Whistleblower says IU Health and HealthNet bilked government, put pregnant women at risk
By Shari Rudavsky, IndyStar
(April 17, 2015) – A federal whistleblower lawsuit claims IU Health and the state’s largest midwifery practice bilked the government of millions of dollars and compromised patient safety by letting nurse midwives care for hundreds of high-risk, low-income pregnant women who should have been seen by doctors, according to our media partners at the Indianapolis Star.
The suit, filed by a doctor who served as director of women’s services at HealthNet as well as medical director of ob-gyn services at IU Health Methodist Hospital, says that HealthNet and IU Health shunted Medicaid high-risk patients to less-expensive nurse midwives. Then, the suit says, the providers submitted bills as though doctors had treated the women.
If the suit is successful, plaintiffs say, potential damages could reach around $100 million for IU Health, the state’s largest health system, and HealthNet, an IU Health affiliate that serves poor patients through eight inner-city clinics. MDwise, a local managed care insurer, is also named in the suit.
HealthNet, MDwise and IU Health spokespeople declined to comment on the suit, citing an ongoing investigation and litigation. The U.S. Attorney’s Office also refused to comment, citing an ongoing investigation.
Dr. Judith Robinson, the former employee who filed the suit, claims she was terminated in 2013 after raising questions about patient safety at HealthNet. Her suit claims doctors often never saw HealthNet patients with high-risk pregnancies or were called in only on an emergency basis, sometimes when it was too late.
The suit alleges a lack of doctor involvement may have contributed to one mother’s death, and brain damage in children.
“I went to everybody and anybody I could because I was concerned about these patients,” Robinson said in a recent interview. “Why is it that it seems to be OK to have this population of indigent patients … get less care? It is just not right.”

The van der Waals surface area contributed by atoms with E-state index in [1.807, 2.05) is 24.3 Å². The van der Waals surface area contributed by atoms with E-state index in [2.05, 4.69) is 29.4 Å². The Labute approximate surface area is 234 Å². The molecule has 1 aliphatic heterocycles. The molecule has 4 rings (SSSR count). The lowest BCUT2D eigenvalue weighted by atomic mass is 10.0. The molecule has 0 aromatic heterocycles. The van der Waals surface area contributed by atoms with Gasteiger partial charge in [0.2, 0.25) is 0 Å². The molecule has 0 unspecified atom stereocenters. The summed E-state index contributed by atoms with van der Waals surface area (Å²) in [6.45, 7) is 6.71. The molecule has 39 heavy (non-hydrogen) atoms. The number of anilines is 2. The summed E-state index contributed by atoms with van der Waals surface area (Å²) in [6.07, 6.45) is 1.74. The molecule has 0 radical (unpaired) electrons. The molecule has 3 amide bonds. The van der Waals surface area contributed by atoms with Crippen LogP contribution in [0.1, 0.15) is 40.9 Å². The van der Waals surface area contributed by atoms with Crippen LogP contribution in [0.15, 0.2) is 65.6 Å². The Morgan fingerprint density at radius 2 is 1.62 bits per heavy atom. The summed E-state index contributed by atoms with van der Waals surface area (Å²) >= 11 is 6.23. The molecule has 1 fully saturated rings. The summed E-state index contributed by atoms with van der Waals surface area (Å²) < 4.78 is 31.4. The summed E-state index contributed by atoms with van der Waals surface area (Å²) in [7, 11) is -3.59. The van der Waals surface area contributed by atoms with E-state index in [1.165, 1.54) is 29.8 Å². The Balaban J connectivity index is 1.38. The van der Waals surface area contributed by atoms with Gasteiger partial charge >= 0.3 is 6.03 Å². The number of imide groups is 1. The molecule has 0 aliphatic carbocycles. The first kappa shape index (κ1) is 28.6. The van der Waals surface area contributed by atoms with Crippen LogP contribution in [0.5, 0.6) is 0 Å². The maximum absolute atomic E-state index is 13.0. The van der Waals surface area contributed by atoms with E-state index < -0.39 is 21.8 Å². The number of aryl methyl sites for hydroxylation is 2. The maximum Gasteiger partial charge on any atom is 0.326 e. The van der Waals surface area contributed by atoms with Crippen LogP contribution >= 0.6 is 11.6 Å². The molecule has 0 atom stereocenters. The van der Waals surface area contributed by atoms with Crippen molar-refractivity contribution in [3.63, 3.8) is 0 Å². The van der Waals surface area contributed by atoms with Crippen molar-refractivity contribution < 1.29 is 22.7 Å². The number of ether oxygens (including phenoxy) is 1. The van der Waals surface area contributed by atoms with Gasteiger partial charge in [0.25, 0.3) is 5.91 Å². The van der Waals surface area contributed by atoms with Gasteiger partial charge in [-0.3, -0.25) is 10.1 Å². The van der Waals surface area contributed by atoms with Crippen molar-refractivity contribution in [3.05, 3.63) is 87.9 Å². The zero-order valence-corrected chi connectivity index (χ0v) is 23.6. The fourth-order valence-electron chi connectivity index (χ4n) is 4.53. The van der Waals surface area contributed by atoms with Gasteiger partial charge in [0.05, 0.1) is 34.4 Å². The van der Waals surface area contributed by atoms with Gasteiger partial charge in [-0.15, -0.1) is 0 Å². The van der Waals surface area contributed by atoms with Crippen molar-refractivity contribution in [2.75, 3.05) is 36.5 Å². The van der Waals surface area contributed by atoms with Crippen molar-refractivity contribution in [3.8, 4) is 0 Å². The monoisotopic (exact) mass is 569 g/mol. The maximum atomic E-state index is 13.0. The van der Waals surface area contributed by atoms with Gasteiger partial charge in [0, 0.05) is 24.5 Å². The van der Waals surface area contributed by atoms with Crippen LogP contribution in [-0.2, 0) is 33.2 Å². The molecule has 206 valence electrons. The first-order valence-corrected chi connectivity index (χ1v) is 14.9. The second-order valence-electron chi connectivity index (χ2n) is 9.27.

The lawsuit cited an email Robinson sent her employers in spring 2013, shortly before she was fired. In it, Robinson identified 14 clients with near misses and two “terrible outcomes” within a six- to eight-month span and said she wanted to fix “a broken system.”
HealthNet Chief Medical Officer Donald Trainor responded, saying her request was “premature,” the suit says.
Robinson is not the first to question a hospital’s obstetrical billing practices. In 2002, Columbia University paid a $5.1 million fine for billing New York Medicaid for services provided by midwives, doctors-in-training and other non-Medicaid providers. Two years later, New York University Downtown Hospital paid $2.1 million in a similar case.
Using midwives to cut costs
Robinson’s suit says HealthNet, MDwise and IU Health all benefited financially by using nurse midwives, who command a lower salary than doctors.
HealthNet, a not-for-profit corporation, was set up to provide primary care to the medically underserved. More than half of the about 4,000 women who visit a HealthNet clinic for prenatal care each year deliver at Methodist. MDwise processed many of the claims.
In a February 2011 email included in the suit, Trainor explained the reasons why HealthNet employed more nurse midwives than obstetrician-gynecologists.
“The first is largely financial,” the suit quotes the email as saying. The email went on to say that midwives are paid one-third to one-half as much as obstetrician-gynecologists but that HealthNet is “paid the same amount by Medicaid (our primary payor) regardless of who provides the care.”
The suit says that in 2010, midwives were paid $108,632 on average while obstetrician-gynecologists received an average salary of $349,976.
Currently, HealthNet has 24 nurse midwives on staff and nine obstetrician-gynecologists, according to its website. The section on midwifery on HealthNet’s website tells visitors, “Most women do not see a physician during their pregnancy or birth.”
According to state policy, nurse midwives may not provide services to Medicaid members with medically high-risk pregnancies, said Marni Lemons, a spokeswoman for the Family and Social Services Administration, which oversees Indiana’s Medicaid program.
Since 2010 a woman who has two or more risk factors, such as obesity, tobacco use, asthma, a history of cesarean section and diabetes, is considered high risk, according to state Medicaid rules, the suit says.
While 70 to 90 percent of HealthNet patients were high risk, HealthNet intake staff did not code them that way, paving the path for certified nurse midwives to oversee their care without input from doctors, the suit says.
“There was this big abyss,” Robinson told The Indianapolis Star. “We were sitting on the sidelines, waiting for the disaster to happen.”
When Robinson asked why doctors weren’t consulted more often on high-risk patients, the manager of HealthNet’s nonphysician provider group, Mary Blackburn, a certified nurse midwife, told her not to micromanage, Robinson told The Star.
“This is a midwife practice, so we decide what patients you docs will see and who you won’t see and we will decide what you need to know about them and what you don’t need to know,” Blackburn told Robinson on Feb. 20, 2013, according to the suit.